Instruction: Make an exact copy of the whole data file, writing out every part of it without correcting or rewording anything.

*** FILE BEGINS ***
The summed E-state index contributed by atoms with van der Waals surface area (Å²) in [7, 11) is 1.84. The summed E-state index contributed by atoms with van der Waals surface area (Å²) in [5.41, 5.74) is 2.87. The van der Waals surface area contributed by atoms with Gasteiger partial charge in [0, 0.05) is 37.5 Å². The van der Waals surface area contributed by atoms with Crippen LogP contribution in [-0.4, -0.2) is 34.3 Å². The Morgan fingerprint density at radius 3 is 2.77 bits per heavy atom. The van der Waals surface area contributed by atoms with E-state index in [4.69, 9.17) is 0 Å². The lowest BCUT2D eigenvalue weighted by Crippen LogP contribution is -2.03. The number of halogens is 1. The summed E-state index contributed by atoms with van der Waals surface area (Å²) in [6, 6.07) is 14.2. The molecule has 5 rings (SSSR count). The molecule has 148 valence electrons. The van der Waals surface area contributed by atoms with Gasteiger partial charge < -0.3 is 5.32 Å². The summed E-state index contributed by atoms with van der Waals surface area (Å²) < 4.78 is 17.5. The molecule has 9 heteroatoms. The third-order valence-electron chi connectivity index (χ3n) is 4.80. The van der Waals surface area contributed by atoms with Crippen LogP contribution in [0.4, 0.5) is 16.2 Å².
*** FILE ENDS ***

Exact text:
The summed E-state index contributed by atoms with van der Waals surface area (Å²) in [7, 11) is 1.84. The summed E-state index contributed by atoms with van der Waals surface area (Å²) in [5.41, 5.74) is 2.87. The van der Waals surface area contributed by atoms with Gasteiger partial charge in [0, 0.05) is 37.5 Å². The van der Waals surface area contributed by atoms with Crippen LogP contribution in [-0.4, -0.2) is 34.3 Å². The Morgan fingerprint density at radius 3 is 2.77 bits per heavy atom. The van der Waals surface area contributed by atoms with E-state index in [4.69, 9.17) is 0 Å². The lowest BCUT2D eigenvalue weighted by Crippen LogP contribution is -2.03. The number of halogens is 1. The summed E-state index contributed by atoms with van der Waals surface area (Å²) in [6, 6.07) is 14.2. The molecule has 5 rings (SSSR count). The molecule has 148 valence electrons. The van der Waals surface area contributed by atoms with Gasteiger partial charge < -0.3 is 5.32 Å². The summed E-state index contributed by atoms with van der Waals surface area (Å²) < 4.78 is 17.5. The molecule has 9 heteroatoms. The third-order valence-electron chi connectivity index (χ3n) is 4.80. The van der Waals surface area contributed by atoms with Crippen LogP contribution in [0.4, 0.5) is 16.2 Å².